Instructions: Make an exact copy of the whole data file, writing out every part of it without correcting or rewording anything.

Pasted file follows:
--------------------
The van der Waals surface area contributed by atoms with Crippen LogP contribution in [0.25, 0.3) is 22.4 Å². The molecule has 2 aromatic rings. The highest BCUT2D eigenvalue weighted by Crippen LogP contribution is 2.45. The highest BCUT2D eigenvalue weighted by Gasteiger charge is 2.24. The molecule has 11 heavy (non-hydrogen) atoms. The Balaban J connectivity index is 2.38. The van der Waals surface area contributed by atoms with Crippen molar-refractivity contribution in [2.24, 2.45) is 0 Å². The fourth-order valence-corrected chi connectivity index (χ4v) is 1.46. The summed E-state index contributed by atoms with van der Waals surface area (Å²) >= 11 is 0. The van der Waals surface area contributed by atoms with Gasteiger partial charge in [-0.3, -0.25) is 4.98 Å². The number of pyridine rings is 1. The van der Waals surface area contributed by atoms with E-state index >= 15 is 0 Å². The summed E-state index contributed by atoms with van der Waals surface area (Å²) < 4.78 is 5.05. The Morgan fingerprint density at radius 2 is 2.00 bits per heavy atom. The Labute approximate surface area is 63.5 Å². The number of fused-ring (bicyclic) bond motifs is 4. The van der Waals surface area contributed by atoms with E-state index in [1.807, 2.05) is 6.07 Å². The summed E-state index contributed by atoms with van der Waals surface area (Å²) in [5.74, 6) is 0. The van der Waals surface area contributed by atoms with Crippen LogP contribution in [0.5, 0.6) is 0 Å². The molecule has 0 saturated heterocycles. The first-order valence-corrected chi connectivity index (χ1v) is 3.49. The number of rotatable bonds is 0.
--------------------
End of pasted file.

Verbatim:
The van der Waals surface area contributed by atoms with Crippen LogP contribution in [0.25, 0.3) is 22.4 Å². The molecule has 2 aromatic rings. The highest BCUT2D eigenvalue weighted by Crippen LogP contribution is 2.45. The highest BCUT2D eigenvalue weighted by Gasteiger charge is 2.24. The molecule has 11 heavy (non-hydrogen) atoms. The Balaban J connectivity index is 2.38. The van der Waals surface area contributed by atoms with Crippen molar-refractivity contribution in [2.24, 2.45) is 0 Å². The fourth-order valence-corrected chi connectivity index (χ4v) is 1.46. The summed E-state index contributed by atoms with van der Waals surface area (Å²) >= 11 is 0. The van der Waals surface area contributed by atoms with Gasteiger partial charge in [-0.3, -0.25) is 4.98 Å². The number of pyridine rings is 1. The van der Waals surface area contributed by atoms with E-state index >= 15 is 0 Å². The summed E-state index contributed by atoms with van der Waals surface area (Å²) < 4.78 is 5.05. The Morgan fingerprint density at radius 2 is 2.00 bits per heavy atom. The Labute approximate surface area is 63.5 Å². The number of fused-ring (bicyclic) bond motifs is 4. The van der Waals surface area contributed by atoms with E-state index in [1.807, 2.05) is 6.07 Å². The summed E-state index contributed by atoms with van der Waals surface area (Å²) in [5.74, 6) is 0. The van der Waals surface area contributed by atoms with Crippen LogP contribution in [0.5, 0.6) is 0 Å². The molecule has 0 saturated heterocycles. The first-order valence-corrected chi connectivity index (χ1v) is 3.49. The number of rotatable bonds is 0.